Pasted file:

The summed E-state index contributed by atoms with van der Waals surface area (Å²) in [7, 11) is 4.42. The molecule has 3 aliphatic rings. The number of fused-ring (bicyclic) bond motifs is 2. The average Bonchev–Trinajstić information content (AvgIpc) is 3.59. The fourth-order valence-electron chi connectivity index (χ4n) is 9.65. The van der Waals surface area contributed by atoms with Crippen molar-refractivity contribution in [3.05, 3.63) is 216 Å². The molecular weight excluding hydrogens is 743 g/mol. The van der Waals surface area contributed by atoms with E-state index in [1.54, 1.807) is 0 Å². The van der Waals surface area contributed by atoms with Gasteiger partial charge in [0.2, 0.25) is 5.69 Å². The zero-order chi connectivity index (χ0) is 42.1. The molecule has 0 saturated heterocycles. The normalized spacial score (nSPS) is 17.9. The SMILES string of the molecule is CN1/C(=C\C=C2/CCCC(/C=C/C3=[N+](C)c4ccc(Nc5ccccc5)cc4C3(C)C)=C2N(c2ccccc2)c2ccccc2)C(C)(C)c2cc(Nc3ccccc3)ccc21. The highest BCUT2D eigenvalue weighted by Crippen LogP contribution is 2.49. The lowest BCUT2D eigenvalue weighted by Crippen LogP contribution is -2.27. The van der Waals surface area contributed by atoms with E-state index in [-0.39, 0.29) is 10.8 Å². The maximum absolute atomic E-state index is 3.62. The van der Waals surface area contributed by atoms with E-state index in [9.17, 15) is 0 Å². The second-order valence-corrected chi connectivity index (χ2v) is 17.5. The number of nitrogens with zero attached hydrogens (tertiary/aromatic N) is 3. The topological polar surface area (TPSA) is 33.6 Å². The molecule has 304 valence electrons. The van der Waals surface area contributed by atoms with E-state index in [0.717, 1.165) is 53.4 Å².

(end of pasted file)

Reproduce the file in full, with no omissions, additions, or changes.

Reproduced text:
The summed E-state index contributed by atoms with van der Waals surface area (Å²) in [7, 11) is 4.42. The molecule has 3 aliphatic rings. The number of fused-ring (bicyclic) bond motifs is 2. The average Bonchev–Trinajstić information content (AvgIpc) is 3.59. The fourth-order valence-electron chi connectivity index (χ4n) is 9.65. The van der Waals surface area contributed by atoms with Crippen molar-refractivity contribution in [3.05, 3.63) is 216 Å². The molecular weight excluding hydrogens is 743 g/mol. The van der Waals surface area contributed by atoms with E-state index in [1.54, 1.807) is 0 Å². The van der Waals surface area contributed by atoms with Gasteiger partial charge in [0.2, 0.25) is 5.69 Å². The zero-order chi connectivity index (χ0) is 42.1. The molecule has 0 saturated heterocycles. The normalized spacial score (nSPS) is 17.9. The SMILES string of the molecule is CN1/C(=C\C=C2/CCCC(/C=C/C3=[N+](C)c4ccc(Nc5ccccc5)cc4C3(C)C)=C2N(c2ccccc2)c2ccccc2)C(C)(C)c2cc(Nc3ccccc3)ccc21. The highest BCUT2D eigenvalue weighted by Crippen LogP contribution is 2.49. The lowest BCUT2D eigenvalue weighted by Crippen LogP contribution is -2.27. The van der Waals surface area contributed by atoms with E-state index in [-0.39, 0.29) is 10.8 Å². The maximum absolute atomic E-state index is 3.62. The van der Waals surface area contributed by atoms with E-state index in [9.17, 15) is 0 Å². The second-order valence-corrected chi connectivity index (χ2v) is 17.5. The number of nitrogens with zero attached hydrogens (tertiary/aromatic N) is 3. The topological polar surface area (TPSA) is 33.6 Å². The molecule has 304 valence electrons. The van der Waals surface area contributed by atoms with E-state index in [0.717, 1.165) is 53.4 Å².